James R. Hendrix

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James R. Hendrix
Born (1925-08-20)August 20, 1925
Lepanto, Arkansas
Died November 14, 2002(2002-11-14) (aged 77)
Place of burial Florida National Cemetery, Bushnell, Florida
Allegiance  United States of America
Service/branch Emblem of the United States Department of the Army.svg United States Army
Years of service 1943–1966
Rank Master sergeant Army-USA-OR-08b.svg
Unit 53rd Armored Infantry Battalion, 4th Armored Division
Battles/wars World War II
Korean War
Vietnam War
Awards Medal of Honor

James Richard Hendrix [1] (August 20, 1925 – November 14, 2002) was a United States Army master sergeant and a recipient of the United States military's highest decoration for valor—the Medal of Honor—for his actions in Belgium during World War II.


Hendrix was born and raised in Lepanto, Arkansas, the oldest child of a sharecropper with fourteen children. He left elementary school at West Side after the third grade to work in the fields in order to help his family at home. He learned marksmanship skills while hunting for food. In 1943, at age 18, he was drafted into the U.S. Army. He was sent to basic training in Florida, the first time he had been more than a few miles from his hometown.[2]He became a member of the 4th Armored Division after basic training.

He was sent to Europe as a private with Company C, 53rd Armored Infantry Battalion, 4th Armored Division.[3] After waiting out the invasion of Normandy aboard ship in the English Channel, the 4th AD landed on Utah Beach on June 11, 1944, and joined the drive across France and into Belgium as the spearhead of General George Patton's Third Army.[2]

During the Battle of the Bulge, on December 26, 1944, near Assenois, Belgium, Hendrix a bazooka man, captured two enemy artillery guncrews, and armed with a rifle, held off the fire of two machine guns until wounded comrades could be evacuated, and then rescued a soldier from a burning vehicle. He was presented the Medal of Honor by President Truman at a White House ceremony on August 23, 1945; he was awarded the medal on September 1, 1945.[3]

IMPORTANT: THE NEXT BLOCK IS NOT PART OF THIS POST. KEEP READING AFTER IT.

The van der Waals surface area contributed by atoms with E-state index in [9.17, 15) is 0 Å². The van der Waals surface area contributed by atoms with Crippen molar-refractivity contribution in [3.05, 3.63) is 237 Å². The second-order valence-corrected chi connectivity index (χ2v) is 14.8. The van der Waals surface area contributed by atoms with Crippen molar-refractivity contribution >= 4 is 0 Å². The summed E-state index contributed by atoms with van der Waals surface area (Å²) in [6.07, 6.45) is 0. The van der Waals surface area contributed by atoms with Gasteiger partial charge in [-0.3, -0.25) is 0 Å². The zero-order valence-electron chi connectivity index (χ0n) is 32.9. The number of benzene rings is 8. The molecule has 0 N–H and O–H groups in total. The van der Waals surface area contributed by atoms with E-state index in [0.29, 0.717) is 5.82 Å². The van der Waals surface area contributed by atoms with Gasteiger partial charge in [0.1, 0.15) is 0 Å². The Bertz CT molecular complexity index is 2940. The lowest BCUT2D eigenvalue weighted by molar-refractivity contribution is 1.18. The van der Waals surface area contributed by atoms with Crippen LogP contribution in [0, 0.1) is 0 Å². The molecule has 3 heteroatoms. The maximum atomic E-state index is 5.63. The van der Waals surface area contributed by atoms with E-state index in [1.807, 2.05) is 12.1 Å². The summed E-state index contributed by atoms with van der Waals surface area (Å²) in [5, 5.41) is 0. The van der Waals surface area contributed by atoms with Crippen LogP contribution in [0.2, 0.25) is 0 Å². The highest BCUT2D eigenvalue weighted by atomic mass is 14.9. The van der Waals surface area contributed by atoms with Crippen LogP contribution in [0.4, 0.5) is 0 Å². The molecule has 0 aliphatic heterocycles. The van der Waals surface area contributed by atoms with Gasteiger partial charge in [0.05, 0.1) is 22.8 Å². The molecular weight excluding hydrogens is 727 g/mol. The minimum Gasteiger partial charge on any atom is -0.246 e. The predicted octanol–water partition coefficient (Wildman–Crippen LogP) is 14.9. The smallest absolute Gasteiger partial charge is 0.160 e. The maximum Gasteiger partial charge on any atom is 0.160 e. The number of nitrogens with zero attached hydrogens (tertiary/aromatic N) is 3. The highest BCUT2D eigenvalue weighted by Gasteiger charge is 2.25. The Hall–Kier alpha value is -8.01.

Hendrix re-enlisted in 1945, and became a paratrooper; during parachute training he broke his leg when his chute didn't open. He reached the rank of master sergeant and served in combat with a parachute unit during the Korean War and served briefly during the Vietnam War before retiring from the Army in 1966. He died of cancer at age 77 and was buried in the Florida National Cemetery, Bushnell, Florida.[4]

Medal of Honor citation[edit]

Hendrix's official Medal of Honor citation reads:

Medal of Honor

On the night of 26 December 1944, near Assenois, Belgium, he was with the leading element engaged in the final thrust to break through to the besieged garrison at Bastogne when halted by a fierce combination of artillery and small arms fire. He dismounted from his half-track and advanced against two 88mm. guns, and, by the ferocity of his rifle fire, compelled the guncrews to take cover and then to surrender. Later in the attack he again left his vehicle, voluntarily, to aid 2 wounded soldiers, helpless and exposed to intense machinegun fire. Effectively silencing 2 hostile machineguns, he held off the enemy by his own fire until the wounded men were evacuated. Pvt. Hendrix again distinguished himself when he hastened to the aid of still another soldier who was trapped in a burning half-track. Braving enemy sniper fire and exploding mines and ammunition in the vehicle, he extricated the wounded man and extinguished his flaming clothing, thereby saving the life of his fellow soldier. Pvt. Hendrix, by his superb courage and heroism, exemplified the highest traditions of the military service.[3]

See also[edit]


 This article incorporates public domain material from websites or documents of the United States Army Center of Military History.
  1. ^ Hall of Valor
  2. ^ a b Collier, Peter (2006). Medal of Honor: Portraits of Valor Beyond the Call of Duty. New York: Workman Publishing Company. p. 117. ISBN 978-1-57965-314-9. 
  3. ^ a b c "Medal of Honor recipients - World War II (G–L)". United States Army Center of Military History. August 3, 2009. Retrieved 2009-09-06. 
  4. ^ "James R. Hendrix". Claim to Fame: Medal of Honor recipients. Find a Grave. Retrieved 2008-01-30.